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10 bytes added ,  13:11, 6 June 2020
''Q. Is Self-complacency an Obstacle to Art?''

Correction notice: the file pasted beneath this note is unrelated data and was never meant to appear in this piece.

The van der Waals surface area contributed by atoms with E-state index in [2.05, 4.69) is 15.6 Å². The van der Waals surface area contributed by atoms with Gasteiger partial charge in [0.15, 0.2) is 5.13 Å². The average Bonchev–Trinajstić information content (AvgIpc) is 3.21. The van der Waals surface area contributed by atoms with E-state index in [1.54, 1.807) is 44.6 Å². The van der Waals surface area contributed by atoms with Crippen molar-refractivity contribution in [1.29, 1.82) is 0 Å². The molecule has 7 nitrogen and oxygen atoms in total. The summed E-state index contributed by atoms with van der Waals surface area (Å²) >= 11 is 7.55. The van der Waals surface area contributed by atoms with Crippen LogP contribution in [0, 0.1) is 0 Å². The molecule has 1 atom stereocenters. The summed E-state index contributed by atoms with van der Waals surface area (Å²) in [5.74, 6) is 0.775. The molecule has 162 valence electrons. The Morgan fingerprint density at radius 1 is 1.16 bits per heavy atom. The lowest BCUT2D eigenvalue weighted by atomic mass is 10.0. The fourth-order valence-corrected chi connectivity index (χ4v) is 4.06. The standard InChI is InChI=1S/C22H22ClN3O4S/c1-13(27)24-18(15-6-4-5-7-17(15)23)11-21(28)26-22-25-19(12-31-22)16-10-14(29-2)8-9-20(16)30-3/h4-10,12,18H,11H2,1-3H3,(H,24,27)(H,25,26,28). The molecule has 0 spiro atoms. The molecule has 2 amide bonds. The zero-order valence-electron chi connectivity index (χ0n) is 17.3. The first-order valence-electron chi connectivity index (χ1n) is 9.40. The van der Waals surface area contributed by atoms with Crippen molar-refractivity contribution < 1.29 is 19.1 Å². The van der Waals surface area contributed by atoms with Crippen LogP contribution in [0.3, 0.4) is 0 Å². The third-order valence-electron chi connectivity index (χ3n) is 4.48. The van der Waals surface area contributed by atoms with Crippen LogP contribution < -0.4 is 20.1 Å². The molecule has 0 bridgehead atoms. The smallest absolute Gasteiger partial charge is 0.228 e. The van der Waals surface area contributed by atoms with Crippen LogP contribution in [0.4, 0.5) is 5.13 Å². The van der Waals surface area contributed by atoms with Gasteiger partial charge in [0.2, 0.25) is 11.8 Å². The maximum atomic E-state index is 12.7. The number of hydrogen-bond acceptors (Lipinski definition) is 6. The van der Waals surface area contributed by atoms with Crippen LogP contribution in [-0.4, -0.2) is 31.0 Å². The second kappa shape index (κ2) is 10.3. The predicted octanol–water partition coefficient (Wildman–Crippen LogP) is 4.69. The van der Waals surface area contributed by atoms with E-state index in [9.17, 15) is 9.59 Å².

''A.'' Yes, it is even an obstacle to intelligence. Fatuity is one of the greatest of human stupidities. There is a very great difference between having faith in what can be done, the will to realise it, the certitude of the possibilities open in creation (and also the certitude that these possibilities will be realised), and self-complacency; these are two things which turn their backs completely on each other. To be convinced that nothing is impossible if one puts in the time, energy, will, trust, sincerity and all else, is very essential, but to be self-satisfied in any way whatever is always, without exception, a stupidity. And this is one of the things that takes you farthest away from the divine realisation, or it makes you foolish. And it is at the same time one of the things most contrary to the goodwill of Nature, for Nature laughs at you immediately. You become an object of ridicule at once. For, in truth, there is no human being who is something by himself. He is only a possibility created by the Divine and one which can be developed only by the Divine, which exists only by the Divine, and which should live only for the Divine. And so, in this I do not see any place for self-complacency; for, as we are nothing in ourselves but what the Divine makes of us, and as we can do nothing by ourselves except what the Divine wants to do through us, I don't see what satisfaction one can have in that. One can only have the feeling of one's perfect powerlessness. Only, what is very bad is to have this the wrong side out—for there is always a wrong side and a right to every state of consciousness—and, fundamentally, it is the same vanity which makes you say: "I can do nothing, I am good for nothing, I am incapable of doing anything whatsoever"; that, that is the wrong side of "I can, I am great, I have all sorts of powers in me." It is the same thing. One is the shadow and the other the light, but they are exactly alike: one is no better than the other. And if really one were aware of being nothing at all, one would not bother to know what one is like. That would already be something. But truly, sincerely, I tell you, and I have a sufficiently long experience of life, I know nothing so grotesque as people who are satisfied with themselves. It is truly ridiculous. They make themselves utterly ridiculous. There are people like that; some of them came to see Sri Aurobindo telling him all that they were capable of, all that they had done and all they could do, all that they had realised—and so Sri Aurobindo looked at them very seriously and replied: "Oh! you are too perfect to be here. It would be better for you to go away." <ref>,p20</ref>